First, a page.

The Funeral Singer

Episodes

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20170901

Reverend Kate Bottley investigates the growth of professional funeral singers in Britain.

20170901

Reverend Kate Bottley investigates the growth of professional funeral singers in Britain.

Reverend Kate Bottley investigates the increasing demand for professional funeral singers in Britain.

Live music has long accompanied the religious and secular farewells to our dear departed but, in the past, was more likely to be a reserved for a select few - Kings, Queens and Archbishops with a cathedral choir singing a requiem mass to send them on their way.

In the 19th Century, some ordinary people decided that what was good enough for the gentry was good enough for them and a diluted version of this practice spread to churches, with a choir singing a favourite hymn or two.

In more recent times, sophisticated sound equipment has meant that any song - usually performed by the artist that wrote it or made it famous - could be played at a church service or crematorium funeral. Favourites include My Way, Wind Beneath My Wings and Always Look On the Bright Side of Life.

But today, a simple CD is not enough for an increasing number of mourners. Only a live singer will do to mark the passing of their loved ones. Funeral singer websites and booking agencies - often a spin off from wedding singer providers - are proliferating.

Kate Bottley talks to agencies catering for this growth in demand, the singers, bereaved family members, funeral directors, clergy, academics and others - to discover why it seems that, increasingly, only live music is good enough to say a memorable farewell to people who cannot hear the performance, and what this says about death in Britain today.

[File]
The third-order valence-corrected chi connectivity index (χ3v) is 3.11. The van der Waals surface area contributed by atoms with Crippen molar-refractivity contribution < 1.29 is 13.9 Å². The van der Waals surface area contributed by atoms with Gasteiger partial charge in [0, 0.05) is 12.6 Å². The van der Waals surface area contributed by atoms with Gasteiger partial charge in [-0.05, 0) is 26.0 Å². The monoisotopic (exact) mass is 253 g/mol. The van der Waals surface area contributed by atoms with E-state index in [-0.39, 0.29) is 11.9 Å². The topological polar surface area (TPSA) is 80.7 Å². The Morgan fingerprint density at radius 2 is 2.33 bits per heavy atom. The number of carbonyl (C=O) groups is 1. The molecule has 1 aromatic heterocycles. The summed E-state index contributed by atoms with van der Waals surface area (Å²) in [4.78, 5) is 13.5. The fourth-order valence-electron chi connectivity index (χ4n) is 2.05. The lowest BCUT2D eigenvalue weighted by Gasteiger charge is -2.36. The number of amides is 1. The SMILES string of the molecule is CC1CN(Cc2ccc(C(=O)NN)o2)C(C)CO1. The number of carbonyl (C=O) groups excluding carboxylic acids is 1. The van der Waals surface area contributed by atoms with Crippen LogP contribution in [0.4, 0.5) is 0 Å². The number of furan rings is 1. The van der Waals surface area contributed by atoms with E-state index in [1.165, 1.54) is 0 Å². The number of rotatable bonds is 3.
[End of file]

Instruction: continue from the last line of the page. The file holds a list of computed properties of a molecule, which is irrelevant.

A Butterfly Wings production for BBC Radio 4.

2017090120180327 (R4)

Reverend Kate Bottley investigates the growth of professional funeral singers in Britain.

Reverend Kate Bottley investigates the increasing demand for professional funeral singers in Britain.

Live music has long accompanied the religious and secular farewells to our dear departed but, in the past, was more likely to be a reserved for a select few - Kings, Queens and Archbishops with a cathedral choir singing a requiem mass to send them on their way.

In the 19th Century, some ordinary people decided that what was good enough for the gentry was good enough for them and a diluted version of this practice spread to churches, with a choir singing a favourite hymn or two.

In more recent times, sophisticated sound equipment has meant that any song - usually performed by the artist that wrote it or made it famous - could be played at a church service or crematorium funeral. Favourites include My Way, Wind Beneath My Wings and Always Look On the Bright Side of Life.

But today, a simple CD is not enough for an increasing number of mourners. Only a live singer will do to mark the passing of their loved ones. Funeral singer websites and booking agencies - often a spin off from wedding singer providers - are proliferating.

Kate Bottley talks to agencies catering for this growth in demand, the singers, bereaved family members, funeral directors, clergy, academics and others - to discover why it seems that, increasingly, only live music is good enough to say a memorable farewell to people who cannot hear the performance, and what this says about death in Britain today.

A Butterfly Wings production for BBC Radio 4.